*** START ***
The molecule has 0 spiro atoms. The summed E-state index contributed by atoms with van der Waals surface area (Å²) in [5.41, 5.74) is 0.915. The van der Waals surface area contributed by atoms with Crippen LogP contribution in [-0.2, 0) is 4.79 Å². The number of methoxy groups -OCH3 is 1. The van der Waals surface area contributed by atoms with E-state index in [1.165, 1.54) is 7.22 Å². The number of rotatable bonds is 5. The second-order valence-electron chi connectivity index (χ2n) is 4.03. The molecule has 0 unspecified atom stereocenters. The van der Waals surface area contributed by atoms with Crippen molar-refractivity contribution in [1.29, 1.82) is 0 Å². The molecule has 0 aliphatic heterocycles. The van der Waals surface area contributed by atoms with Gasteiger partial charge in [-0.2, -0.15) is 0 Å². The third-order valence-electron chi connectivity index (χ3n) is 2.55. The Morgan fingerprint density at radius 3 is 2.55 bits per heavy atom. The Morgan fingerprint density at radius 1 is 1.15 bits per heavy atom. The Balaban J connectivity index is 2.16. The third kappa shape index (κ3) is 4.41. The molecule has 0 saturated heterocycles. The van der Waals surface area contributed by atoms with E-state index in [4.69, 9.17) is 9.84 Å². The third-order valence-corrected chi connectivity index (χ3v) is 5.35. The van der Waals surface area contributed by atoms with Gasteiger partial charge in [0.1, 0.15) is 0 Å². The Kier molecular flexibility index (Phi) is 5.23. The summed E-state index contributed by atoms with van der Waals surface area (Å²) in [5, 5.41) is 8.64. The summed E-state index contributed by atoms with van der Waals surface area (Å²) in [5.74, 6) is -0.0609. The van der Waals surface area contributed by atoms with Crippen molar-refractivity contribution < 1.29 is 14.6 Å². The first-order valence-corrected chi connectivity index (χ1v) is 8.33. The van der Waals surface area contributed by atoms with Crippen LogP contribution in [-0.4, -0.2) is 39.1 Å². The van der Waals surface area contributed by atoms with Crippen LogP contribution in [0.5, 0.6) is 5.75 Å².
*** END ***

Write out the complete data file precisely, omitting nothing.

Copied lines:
The molecule has 0 spiro atoms. The summed E-state index contributed by atoms with van der Waals surface area (Å²) in [5.41, 5.74) is 0.915. The van der Waals surface area contributed by atoms with Crippen LogP contribution in [-0.2, 0) is 4.79 Å². The number of methoxy groups -OCH3 is 1. The van der Waals surface area contributed by atoms with E-state index in [1.165, 1.54) is 7.22 Å². The number of rotatable bonds is 5. The second-order valence-electron chi connectivity index (χ2n) is 4.03. The molecule has 0 unspecified atom stereocenters. The van der Waals surface area contributed by atoms with Crippen molar-refractivity contribution in [1.29, 1.82) is 0 Å². The molecule has 0 aliphatic heterocycles. The van der Waals surface area contributed by atoms with Gasteiger partial charge in [-0.2, -0.15) is 0 Å². The third-order valence-electron chi connectivity index (χ3n) is 2.55. The Morgan fingerprint density at radius 3 is 2.55 bits per heavy atom. The Morgan fingerprint density at radius 1 is 1.15 bits per heavy atom. The Balaban J connectivity index is 2.16. The third kappa shape index (κ3) is 4.41. The molecule has 0 saturated heterocycles. The van der Waals surface area contributed by atoms with E-state index in [4.69, 9.17) is 9.84 Å². The third-order valence-corrected chi connectivity index (χ3v) is 5.35. The van der Waals surface area contributed by atoms with Gasteiger partial charge in [0.1, 0.15) is 0 Å². The Kier molecular flexibility index (Phi) is 5.23. The summed E-state index contributed by atoms with van der Waals surface area (Å²) in [5, 5.41) is 8.64. The summed E-state index contributed by atoms with van der Waals surface area (Å²) in [5.74, 6) is -0.0609. The van der Waals surface area contributed by atoms with Crippen molar-refractivity contribution < 1.29 is 14.6 Å². The first-order valence-corrected chi connectivity index (χ1v) is 8.33. The van der Waals surface area contributed by atoms with Crippen LogP contribution in [-0.4, -0.2) is 39.1 Å². The van der Waals surface area contributed by atoms with Crippen LogP contribution in [0.5, 0.6) is 5.75 Å².